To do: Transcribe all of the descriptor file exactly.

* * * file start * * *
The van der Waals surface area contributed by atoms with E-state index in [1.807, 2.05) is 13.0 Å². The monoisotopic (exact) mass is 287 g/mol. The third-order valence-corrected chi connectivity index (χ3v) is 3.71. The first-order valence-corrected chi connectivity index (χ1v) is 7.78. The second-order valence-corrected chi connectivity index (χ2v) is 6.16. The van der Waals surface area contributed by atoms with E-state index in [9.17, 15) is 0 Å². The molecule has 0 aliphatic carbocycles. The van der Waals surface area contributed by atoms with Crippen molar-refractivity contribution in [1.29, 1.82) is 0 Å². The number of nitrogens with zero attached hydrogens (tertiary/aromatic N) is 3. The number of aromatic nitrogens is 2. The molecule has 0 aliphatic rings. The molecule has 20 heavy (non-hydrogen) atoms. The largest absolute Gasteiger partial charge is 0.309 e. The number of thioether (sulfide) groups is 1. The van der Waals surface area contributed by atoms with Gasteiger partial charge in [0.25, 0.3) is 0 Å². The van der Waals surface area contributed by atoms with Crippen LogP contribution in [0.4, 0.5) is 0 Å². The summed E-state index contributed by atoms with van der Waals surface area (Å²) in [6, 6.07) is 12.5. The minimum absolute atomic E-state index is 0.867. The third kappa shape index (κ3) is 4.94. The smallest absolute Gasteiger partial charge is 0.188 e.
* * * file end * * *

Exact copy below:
The van der Waals surface area contributed by atoms with E-state index in [1.807, 2.05) is 13.0 Å². The monoisotopic (exact) mass is 287 g/mol. The third-order valence-corrected chi connectivity index (χ3v) is 3.71. The first-order valence-corrected chi connectivity index (χ1v) is 7.78. The second-order valence-corrected chi connectivity index (χ2v) is 6.16. The van der Waals surface area contributed by atoms with E-state index in [9.17, 15) is 0 Å². The molecule has 0 aliphatic carbocycles. The van der Waals surface area contributed by atoms with Crippen molar-refractivity contribution in [1.29, 1.82) is 0 Å². The number of nitrogens with zero attached hydrogens (tertiary/aromatic N) is 3. The number of aromatic nitrogens is 2. The molecule has 0 aliphatic rings. The molecule has 20 heavy (non-hydrogen) atoms. The largest absolute Gasteiger partial charge is 0.309 e. The number of thioether (sulfide) groups is 1. The van der Waals surface area contributed by atoms with Gasteiger partial charge in [0.25, 0.3) is 0 Å². The van der Waals surface area contributed by atoms with Crippen LogP contribution in [0.4, 0.5) is 0 Å². The summed E-state index contributed by atoms with van der Waals surface area (Å²) in [6, 6.07) is 12.5. The minimum absolute atomic E-state index is 0.867. The third kappa shape index (κ3) is 4.94. The smallest absolute Gasteiger partial charge is 0.188 e.